I have been reading a book recently on the history of the London Underground. It’s called Underground to Anywhere by Stephen Halliday and I actually bought it in the London Transport museum, on Covent Garden. Of course the tube is 150 years old this year, and you will find more about that here.
Reading the book I was quite surprised by how much accounting was in there. Two things stand out from the early days of the tube which related to accounting. First, the financing seemed to be quite precarious. As each line was built by private companies, private finance was raised. And when results proved less than expected, it seems quite a bit of creative re-financing went on. The author actually notes that without the somewhat suspect and complex financing, London’s Underground may not have grown to what it is today.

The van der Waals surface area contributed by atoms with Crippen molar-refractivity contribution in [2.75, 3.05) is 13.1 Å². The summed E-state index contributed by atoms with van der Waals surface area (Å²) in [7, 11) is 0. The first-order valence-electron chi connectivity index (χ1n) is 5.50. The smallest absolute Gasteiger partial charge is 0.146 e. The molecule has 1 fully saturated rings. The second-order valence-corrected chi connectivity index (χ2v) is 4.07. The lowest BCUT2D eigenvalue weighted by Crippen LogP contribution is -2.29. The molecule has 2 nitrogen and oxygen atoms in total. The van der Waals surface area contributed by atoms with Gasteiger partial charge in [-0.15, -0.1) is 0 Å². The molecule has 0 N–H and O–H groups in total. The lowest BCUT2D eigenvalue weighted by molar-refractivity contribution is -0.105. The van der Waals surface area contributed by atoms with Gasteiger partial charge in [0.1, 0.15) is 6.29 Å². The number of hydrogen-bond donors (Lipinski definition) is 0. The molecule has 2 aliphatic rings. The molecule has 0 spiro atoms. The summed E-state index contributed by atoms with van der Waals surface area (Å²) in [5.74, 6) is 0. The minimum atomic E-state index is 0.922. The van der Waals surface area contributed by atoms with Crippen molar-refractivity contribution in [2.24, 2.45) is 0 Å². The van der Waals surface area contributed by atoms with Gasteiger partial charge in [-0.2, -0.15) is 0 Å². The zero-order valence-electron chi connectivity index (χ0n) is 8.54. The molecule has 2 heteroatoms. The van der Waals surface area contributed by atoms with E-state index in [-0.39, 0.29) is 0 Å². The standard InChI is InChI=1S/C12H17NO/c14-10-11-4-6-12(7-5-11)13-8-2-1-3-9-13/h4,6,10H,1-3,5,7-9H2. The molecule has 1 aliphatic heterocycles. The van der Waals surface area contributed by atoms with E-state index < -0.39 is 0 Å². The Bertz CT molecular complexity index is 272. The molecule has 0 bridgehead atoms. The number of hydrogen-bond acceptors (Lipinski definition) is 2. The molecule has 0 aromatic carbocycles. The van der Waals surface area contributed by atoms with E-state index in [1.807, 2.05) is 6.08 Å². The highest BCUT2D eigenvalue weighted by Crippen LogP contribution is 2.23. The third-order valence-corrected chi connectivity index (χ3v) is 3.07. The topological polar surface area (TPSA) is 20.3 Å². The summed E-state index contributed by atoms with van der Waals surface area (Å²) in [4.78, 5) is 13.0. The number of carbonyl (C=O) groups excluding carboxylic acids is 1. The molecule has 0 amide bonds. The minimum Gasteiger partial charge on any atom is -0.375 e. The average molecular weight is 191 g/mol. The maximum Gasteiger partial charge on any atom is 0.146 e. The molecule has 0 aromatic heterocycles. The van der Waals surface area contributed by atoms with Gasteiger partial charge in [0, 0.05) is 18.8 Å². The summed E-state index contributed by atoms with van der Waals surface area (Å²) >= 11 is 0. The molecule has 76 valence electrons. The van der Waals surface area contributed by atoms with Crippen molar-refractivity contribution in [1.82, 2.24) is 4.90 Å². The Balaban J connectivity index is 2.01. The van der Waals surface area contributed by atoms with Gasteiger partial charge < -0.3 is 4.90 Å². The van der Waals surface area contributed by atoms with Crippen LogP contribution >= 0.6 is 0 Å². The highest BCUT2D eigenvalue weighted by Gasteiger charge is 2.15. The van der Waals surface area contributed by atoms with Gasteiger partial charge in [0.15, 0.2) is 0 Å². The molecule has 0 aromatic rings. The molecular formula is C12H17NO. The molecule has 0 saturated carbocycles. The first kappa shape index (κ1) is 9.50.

The second thing was the fares structure in the early days. Before lines were connected, the fares seemed to have been standard at say 2 pence. However, the author notes that the various companies started to raise and lower fares and certain times, or lower fares overall to increase passengers numbers and revenue- a classic cost, volume profit (CVP) scenario.